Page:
so i love it when i sign up for these “everyone blog about such-and-such topic” deals and i have no idea what to write about. ha. this post is for blog action day, a thing i didn’t know anything about until i saw someone’s badge. i’m all for these “get together and blog on a particular subject” things, and this project seems pretty cool, so check them out. this year’s topic is: climate change.
actually, the problem with talking about climate change isn’t that i don’t know what to talk about, it’s how to choose my topic. cuz this is a topic that i already think about. for one, it’s my goal (our goal, really), to eventually be using 100% clean energy for our business operations at arcane palette (see: our commitment to being green). i’m constantly on the lookout for good web hosts that use clean alternatives to power their data centers — real alternatives, not just carbon offsets.
but that’s not what i’m going to write about. no, i’m going to write about something much less geeky (but nonetheless nerdy). i want to write about coffee.
how can you change the world by drinking coffee? i’ll tell you.
here’s the deal with coffee: your typical, mass-produced coffee manufacturers go to some south american country, level a whole crop of land, and plant coffee beans. this creates consistency on a large scale by using huge equipment to harvest the crops. companies hire laborers on the cheap, who aren’t trained to pick out quality beans for the coffee, just quantity, and as quickly as possible. this is where you get, say, Folgers.
there are better alternatives. no, i’m not going to say go organic, because you can have an organic coffee plantation and still be leveling the land required to farm it. and as we all know, when you level a bunch of land — often tearing down native trees and rainforest, it affects the ecosystem. animals are evicted from their homes, and the less trees we have, the less they are able to produce oxygen which we all need to, you know, breathe. organic just refers to how the plants are grown and maintained, it says nothing about the environment in which they are planted, and in this case, it matters.
shade-grown coffee is a better alternative.
most of what i know about coffee growing and shade-grown coffee, i learned from my friends at caffe ibis, a small, local coffee roaster in logan, utah. i visited them about a year ago with a couple of my friends from the Park City WF specialty department, and they told us about the coffee plantations they get their beans from. Shade-grown is sort of a misnomer. when you hear “shade-grown” you think of artificially planted trees or maybe some kind of big structure creating shade. or maybe you don’t think that, but that’s what i think. in reality, shade-grown means that they don’t do anything to the land. no leveling. no huge crops of identical plants. no large equipment. no destroying the rainforest for our morning beverage. instead, the coffee is grown in its’ natural habitat, in lush rainforest. the moist soil and shade from the trees, and the ecosystem of plants and animals going through their normal cycles, all create an ideal environment to grow coffee. those huge plantations in full sun are ideal environments to grow bad coffee. coffee naturally grows in shade, not sun, and the only reason companies like Folgers, and even Starbucks, use the huge plantations is because it’s cheaper and you can use the huge mechanical equipment to harvest the crops. shade-grown coffee requires more manual labor. each bean is hand-picked, which means there is more quality assurance that each bean is actually ready for picking. caffe ibis takes pride in their beans, in the fact that a bag of their coffee has no fragments or beans unfit for roasting.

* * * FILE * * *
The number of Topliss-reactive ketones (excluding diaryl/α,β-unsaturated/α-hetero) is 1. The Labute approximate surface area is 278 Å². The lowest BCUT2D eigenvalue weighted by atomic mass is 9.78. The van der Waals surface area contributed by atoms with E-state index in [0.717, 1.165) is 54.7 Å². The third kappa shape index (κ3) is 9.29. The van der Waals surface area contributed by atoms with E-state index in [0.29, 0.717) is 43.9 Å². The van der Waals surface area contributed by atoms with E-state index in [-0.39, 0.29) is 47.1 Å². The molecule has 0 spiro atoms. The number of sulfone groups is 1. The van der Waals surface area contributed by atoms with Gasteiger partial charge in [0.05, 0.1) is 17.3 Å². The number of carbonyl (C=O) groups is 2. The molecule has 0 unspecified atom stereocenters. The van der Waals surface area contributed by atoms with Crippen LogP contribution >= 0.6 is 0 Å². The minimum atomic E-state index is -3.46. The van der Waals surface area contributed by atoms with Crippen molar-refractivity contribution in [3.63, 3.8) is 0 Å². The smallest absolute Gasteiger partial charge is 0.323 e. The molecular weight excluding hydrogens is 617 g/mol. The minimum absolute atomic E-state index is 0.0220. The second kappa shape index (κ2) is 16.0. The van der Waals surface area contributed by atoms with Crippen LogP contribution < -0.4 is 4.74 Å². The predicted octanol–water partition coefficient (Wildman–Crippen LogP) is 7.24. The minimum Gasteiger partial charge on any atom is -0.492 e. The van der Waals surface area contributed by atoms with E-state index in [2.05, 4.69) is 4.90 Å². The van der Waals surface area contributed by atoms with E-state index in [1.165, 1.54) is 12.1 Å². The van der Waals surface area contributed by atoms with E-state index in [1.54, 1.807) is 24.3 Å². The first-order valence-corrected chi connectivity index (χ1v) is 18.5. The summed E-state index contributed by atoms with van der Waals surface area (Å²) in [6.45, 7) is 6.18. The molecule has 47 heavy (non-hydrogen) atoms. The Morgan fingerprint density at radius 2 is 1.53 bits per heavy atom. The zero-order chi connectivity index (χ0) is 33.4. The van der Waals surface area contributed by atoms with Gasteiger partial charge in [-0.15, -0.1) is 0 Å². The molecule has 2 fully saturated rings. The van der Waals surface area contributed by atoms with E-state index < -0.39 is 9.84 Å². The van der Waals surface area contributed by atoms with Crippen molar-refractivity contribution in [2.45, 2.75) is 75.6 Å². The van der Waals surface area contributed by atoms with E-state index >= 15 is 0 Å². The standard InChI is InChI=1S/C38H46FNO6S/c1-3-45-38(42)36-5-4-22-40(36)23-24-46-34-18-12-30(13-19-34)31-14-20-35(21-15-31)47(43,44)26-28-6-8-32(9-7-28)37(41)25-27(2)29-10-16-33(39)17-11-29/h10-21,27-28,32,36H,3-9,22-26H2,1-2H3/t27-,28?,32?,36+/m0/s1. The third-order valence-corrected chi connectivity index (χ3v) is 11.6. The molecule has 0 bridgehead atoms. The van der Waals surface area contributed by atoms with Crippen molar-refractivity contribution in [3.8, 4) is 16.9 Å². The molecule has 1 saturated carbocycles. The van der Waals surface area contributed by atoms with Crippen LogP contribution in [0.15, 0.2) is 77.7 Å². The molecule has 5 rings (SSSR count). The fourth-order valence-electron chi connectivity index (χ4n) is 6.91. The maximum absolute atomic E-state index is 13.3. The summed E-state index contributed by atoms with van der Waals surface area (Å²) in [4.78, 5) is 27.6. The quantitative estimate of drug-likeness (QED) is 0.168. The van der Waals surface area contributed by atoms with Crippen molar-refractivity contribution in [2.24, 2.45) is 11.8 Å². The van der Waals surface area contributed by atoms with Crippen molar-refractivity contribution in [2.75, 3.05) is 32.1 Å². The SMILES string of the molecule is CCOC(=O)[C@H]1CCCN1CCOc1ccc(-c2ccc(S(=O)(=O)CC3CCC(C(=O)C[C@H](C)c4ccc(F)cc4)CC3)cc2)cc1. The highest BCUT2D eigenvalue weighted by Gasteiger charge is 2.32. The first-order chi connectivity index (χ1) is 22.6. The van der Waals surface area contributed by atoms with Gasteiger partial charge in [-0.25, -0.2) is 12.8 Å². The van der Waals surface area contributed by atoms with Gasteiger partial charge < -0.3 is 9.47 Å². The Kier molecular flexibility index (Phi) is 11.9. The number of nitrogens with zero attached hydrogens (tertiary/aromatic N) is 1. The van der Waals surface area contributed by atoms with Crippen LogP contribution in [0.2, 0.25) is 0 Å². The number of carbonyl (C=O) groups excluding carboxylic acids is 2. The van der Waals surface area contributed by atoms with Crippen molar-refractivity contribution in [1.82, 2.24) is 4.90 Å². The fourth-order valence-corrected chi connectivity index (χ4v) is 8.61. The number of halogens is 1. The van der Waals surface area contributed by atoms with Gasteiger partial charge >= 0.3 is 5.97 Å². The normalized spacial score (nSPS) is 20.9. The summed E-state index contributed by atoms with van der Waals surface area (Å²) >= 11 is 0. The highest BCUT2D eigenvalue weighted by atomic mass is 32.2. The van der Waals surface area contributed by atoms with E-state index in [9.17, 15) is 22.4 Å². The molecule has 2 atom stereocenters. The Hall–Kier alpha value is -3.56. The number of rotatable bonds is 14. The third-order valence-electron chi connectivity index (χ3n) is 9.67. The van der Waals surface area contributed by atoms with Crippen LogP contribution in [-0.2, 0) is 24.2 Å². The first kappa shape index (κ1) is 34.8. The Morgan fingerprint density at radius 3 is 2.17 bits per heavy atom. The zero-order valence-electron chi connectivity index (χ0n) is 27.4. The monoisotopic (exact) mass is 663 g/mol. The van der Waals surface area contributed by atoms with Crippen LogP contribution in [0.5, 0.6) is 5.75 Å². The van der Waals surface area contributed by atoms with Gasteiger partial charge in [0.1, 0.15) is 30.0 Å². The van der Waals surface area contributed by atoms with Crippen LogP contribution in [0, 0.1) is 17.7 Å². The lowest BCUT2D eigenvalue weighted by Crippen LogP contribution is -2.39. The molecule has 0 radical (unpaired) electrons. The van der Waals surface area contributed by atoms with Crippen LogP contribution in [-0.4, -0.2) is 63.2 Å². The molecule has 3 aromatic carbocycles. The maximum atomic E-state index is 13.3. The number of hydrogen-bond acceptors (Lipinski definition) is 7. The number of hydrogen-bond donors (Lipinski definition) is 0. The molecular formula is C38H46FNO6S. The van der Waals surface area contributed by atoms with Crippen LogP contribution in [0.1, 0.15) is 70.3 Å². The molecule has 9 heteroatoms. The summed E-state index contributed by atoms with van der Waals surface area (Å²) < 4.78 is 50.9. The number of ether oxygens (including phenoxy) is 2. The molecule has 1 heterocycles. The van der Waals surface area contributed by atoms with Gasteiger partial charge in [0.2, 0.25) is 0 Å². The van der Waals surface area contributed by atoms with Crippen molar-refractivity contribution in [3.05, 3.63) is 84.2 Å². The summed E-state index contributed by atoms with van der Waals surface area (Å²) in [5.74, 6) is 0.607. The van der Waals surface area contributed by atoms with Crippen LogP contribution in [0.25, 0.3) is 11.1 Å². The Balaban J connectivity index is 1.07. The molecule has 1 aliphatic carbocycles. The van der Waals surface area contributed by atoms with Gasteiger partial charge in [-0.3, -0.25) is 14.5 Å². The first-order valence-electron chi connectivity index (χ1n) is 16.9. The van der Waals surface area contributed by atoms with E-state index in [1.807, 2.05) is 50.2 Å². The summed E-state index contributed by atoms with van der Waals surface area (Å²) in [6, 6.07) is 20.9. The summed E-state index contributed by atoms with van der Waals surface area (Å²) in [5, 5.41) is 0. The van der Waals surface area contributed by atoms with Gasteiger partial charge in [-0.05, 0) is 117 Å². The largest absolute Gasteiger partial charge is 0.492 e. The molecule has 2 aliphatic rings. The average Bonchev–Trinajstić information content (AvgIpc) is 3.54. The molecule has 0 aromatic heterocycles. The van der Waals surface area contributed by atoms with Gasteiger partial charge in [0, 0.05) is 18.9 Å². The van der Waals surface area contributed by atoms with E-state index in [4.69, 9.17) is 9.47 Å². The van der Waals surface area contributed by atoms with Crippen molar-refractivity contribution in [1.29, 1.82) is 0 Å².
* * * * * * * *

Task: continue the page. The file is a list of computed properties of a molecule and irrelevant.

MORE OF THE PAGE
and since you don’t need to tear down the natural rainforest to grow shade-grown coffee — in fact, it’s the best location to grow coffee –shade-grown coffee is actually good for the environment. and the birds, too. something i haven’t mentioned yet is that many of ibis’ shade-grown coffee beans are smithsonian certified. that means the smithsonian institute (you know, the one that studies birds) comes out and inspects the plantation, and certifies it as being bird-friendly. not only are we not harming the environment by growing beans in shade, but we’re actually putting a value on leaving the rainforest intact, because it’s the ideal environment to grow coffee (and probably other stuff, too, for that matter). see how i brought it all back to the environment?
caffe ibis is just one of a whole host of coffee roasters that feature shade-grown coffee, but they have been a leader in the industry for a long time, and are one of the few roasters that “triple certify” their beans (bird friendly, organic, fair trade). that’s no small feat considering certifications are long, arduous processes that require, as much as anything else, the availability of trained certification experts in the area to conduct the evaluation. ibis is awesome, and i don’t think so just because i have a thing for egyptian mythology (although, there’s that, too). they’re great people with a passion for great coffee, and are real leaders in the industry. and once you try their coffee, i promise you, you’ll never, ever go back to Peets, and may swear off Starbucks as well.
buy some ibis coffee now. i like highland sumatra.
learn more about shade-grown coffee:
caffe ibis: smithsonian certified shade grown coffee
what is shade grown coffee?
eartheasy: shade grown coffee
shade-grown coffee plantations
this blog post was written as part of blog action day.